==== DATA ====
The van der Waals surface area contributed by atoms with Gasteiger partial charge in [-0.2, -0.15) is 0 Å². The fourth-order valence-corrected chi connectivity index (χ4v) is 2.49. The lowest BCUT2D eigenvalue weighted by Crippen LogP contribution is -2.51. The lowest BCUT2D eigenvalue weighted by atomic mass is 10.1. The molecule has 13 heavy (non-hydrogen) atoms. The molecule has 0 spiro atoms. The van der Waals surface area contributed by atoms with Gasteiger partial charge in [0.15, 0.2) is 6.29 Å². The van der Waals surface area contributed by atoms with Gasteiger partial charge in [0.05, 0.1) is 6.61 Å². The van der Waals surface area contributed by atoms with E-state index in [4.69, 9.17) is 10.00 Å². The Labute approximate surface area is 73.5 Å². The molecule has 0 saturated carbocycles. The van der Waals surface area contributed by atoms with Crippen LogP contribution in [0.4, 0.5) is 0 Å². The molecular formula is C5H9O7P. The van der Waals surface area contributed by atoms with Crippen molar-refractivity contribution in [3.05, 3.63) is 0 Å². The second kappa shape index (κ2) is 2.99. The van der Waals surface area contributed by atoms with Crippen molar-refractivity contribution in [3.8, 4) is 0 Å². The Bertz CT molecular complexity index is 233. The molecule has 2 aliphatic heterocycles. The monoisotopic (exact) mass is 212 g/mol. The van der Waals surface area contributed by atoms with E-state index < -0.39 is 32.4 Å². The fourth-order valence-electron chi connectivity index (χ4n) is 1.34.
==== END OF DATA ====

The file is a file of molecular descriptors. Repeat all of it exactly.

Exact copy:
The van der Waals surface area contributed by atoms with Gasteiger partial charge in [-0.2, -0.15) is 0 Å². The fourth-order valence-corrected chi connectivity index (χ4v) is 2.49. The lowest BCUT2D eigenvalue weighted by Crippen LogP contribution is -2.51. The lowest BCUT2D eigenvalue weighted by atomic mass is 10.1. The molecule has 13 heavy (non-hydrogen) atoms. The molecule has 0 spiro atoms. The van der Waals surface area contributed by atoms with Gasteiger partial charge in [0.15, 0.2) is 6.29 Å². The van der Waals surface area contributed by atoms with Gasteiger partial charge in [0.05, 0.1) is 6.61 Å². The van der Waals surface area contributed by atoms with E-state index in [4.69, 9.17) is 10.00 Å². The Labute approximate surface area is 73.5 Å². The molecule has 0 saturated carbocycles. The van der Waals surface area contributed by atoms with Crippen LogP contribution in [0.4, 0.5) is 0 Å². The molecular formula is C5H9O7P. The van der Waals surface area contributed by atoms with Crippen molar-refractivity contribution in [3.05, 3.63) is 0 Å². The second kappa shape index (κ2) is 2.99. The van der Waals surface area contributed by atoms with Crippen molar-refractivity contribution in [3.8, 4) is 0 Å². The Bertz CT molecular complexity index is 233. The molecule has 2 aliphatic heterocycles. The monoisotopic (exact) mass is 212 g/mol. The van der Waals surface area contributed by atoms with E-state index < -0.39 is 32.4 Å². The fourth-order valence-electron chi connectivity index (χ4n) is 1.34.